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Association of smoking, body mass, and physical activity with risk of prostate cancer in the Iowa 65+ Rural Health Study (United States).

Abstract

Smoking, obesity, alcohol, and physical activity can modulate the endocrine system, and therefore have been hypothesized to play a role in the etiology of prostate cancer. At baseline in 1982, 80 percent (n = 3,673) of the noninstitutionalized persons age 65+ in two rural Iowa (United States) counties were enrolled into the Iowa 65+ Rural Health Study. Follow-up for mortality was complete through 1993, and cancer experience was determined by linkage to the State Health Registry of Iowa cancer database for the years 1973-93. We analyzed data on 1,050 men aged 65 to 101 years (mean age 73.5) with a full interview in 1982 and with no documented cancer in the 10 years prior to baseline. Through 1993 (8,474 person-years of follow-up), there were 71 incident cases of prostate cancer. In a multivariate model, age, cigarette smoking (relative risk [RR] = 2.9 for currently smoking 20 or more cigarettes per day compared with never smoking; P trend = 0.009), greater body mass index (BMI) (wt/ht2) (RR = 1.7 for BMI > 27.8 kg/m2 compared with < 23.6; P trend = 0.1), and greater level of physical activity (RR = 1.9 for high activity level cf inactive; P trend = 0.05) were independent predictors of prostate cancer, and these associations were stronger for regional or disseminated disease at diagnosis. Percent change in BMI from age 50 to baseline was associated positively with risk (P trend = 0.01), and this association appeared to be stronger in heavier men. There were no data on diet. These findings suggest that smoking, overweight, and weight gain in later life are risk factors for prostate cancer and support a hormonal etiology; the positive association for physical activity confirms some previous reports, but remains without a credible biologic mechanism.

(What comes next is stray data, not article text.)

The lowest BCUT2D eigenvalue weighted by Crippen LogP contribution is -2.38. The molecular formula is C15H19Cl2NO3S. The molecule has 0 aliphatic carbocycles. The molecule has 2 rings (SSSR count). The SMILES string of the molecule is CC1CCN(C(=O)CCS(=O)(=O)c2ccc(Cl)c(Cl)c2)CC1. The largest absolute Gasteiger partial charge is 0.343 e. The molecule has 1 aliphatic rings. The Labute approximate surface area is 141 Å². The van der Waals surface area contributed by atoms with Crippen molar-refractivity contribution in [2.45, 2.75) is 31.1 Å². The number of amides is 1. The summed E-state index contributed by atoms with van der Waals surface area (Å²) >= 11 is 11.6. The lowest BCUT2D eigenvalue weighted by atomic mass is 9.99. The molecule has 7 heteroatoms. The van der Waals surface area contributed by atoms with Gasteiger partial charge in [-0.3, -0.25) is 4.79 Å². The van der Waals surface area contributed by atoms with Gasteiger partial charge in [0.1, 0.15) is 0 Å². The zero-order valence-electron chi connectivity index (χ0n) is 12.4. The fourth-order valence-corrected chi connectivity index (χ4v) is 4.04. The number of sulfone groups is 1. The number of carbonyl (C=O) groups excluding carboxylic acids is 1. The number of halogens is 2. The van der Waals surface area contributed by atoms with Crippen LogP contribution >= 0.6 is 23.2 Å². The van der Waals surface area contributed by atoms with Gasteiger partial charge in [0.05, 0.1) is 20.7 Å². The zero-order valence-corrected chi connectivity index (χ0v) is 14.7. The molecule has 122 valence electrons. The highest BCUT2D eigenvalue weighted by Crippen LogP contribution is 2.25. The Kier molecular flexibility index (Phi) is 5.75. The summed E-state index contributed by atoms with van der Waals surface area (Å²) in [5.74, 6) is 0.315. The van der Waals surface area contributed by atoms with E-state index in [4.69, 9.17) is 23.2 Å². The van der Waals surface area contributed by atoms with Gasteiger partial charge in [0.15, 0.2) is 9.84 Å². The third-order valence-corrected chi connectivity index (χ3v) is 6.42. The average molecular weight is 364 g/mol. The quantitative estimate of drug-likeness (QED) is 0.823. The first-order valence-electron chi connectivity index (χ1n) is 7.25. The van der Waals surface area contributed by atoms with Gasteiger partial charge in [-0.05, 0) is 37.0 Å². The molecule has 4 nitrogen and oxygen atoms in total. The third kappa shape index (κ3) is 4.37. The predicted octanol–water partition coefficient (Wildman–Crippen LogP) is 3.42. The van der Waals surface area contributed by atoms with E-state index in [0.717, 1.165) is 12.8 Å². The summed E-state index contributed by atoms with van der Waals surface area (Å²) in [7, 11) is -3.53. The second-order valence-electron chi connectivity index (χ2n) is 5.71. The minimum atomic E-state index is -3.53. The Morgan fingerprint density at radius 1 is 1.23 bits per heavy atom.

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  • Authors+Show Affiliations

    ,

    University of Iowa College of Medicine, Iowa City 52242-1008, USA.